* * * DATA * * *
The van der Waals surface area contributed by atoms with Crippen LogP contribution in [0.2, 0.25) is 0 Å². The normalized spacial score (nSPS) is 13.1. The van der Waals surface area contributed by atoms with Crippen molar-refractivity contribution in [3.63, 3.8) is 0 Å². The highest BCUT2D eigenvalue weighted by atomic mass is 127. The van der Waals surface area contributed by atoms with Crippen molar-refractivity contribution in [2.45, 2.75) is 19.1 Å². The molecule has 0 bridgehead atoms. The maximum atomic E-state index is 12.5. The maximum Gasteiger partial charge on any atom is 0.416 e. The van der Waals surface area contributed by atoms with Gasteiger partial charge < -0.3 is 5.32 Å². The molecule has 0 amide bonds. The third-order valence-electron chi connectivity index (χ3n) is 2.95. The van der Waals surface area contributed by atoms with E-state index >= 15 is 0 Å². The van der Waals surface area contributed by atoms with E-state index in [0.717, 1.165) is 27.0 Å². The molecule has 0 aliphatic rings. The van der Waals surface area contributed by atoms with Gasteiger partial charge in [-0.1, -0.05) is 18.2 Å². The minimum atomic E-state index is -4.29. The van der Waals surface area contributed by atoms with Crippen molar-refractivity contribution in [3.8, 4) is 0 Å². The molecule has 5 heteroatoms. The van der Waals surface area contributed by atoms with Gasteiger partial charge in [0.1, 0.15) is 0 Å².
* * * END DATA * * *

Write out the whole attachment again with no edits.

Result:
The van der Waals surface area contributed by atoms with Crippen LogP contribution in [0.2, 0.25) is 0 Å². The normalized spacial score (nSPS) is 13.1. The van der Waals surface area contributed by atoms with Crippen molar-refractivity contribution in [3.63, 3.8) is 0 Å². The highest BCUT2D eigenvalue weighted by atomic mass is 127. The van der Waals surface area contributed by atoms with Crippen molar-refractivity contribution in [2.45, 2.75) is 19.1 Å². The molecule has 0 bridgehead atoms. The maximum atomic E-state index is 12.5. The maximum Gasteiger partial charge on any atom is 0.416 e. The van der Waals surface area contributed by atoms with Gasteiger partial charge < -0.3 is 5.32 Å². The molecule has 0 amide bonds. The third-order valence-electron chi connectivity index (χ3n) is 2.95. The van der Waals surface area contributed by atoms with E-state index >= 15 is 0 Å². The van der Waals surface area contributed by atoms with E-state index in [0.717, 1.165) is 27.0 Å². The molecule has 0 aliphatic rings. The van der Waals surface area contributed by atoms with Gasteiger partial charge in [-0.1, -0.05) is 18.2 Å². The minimum atomic E-state index is -4.29. The van der Waals surface area contributed by atoms with Crippen molar-refractivity contribution in [3.8, 4) is 0 Å². The molecule has 5 heteroatoms. The van der Waals surface area contributed by atoms with Gasteiger partial charge in [0.1, 0.15) is 0 Å².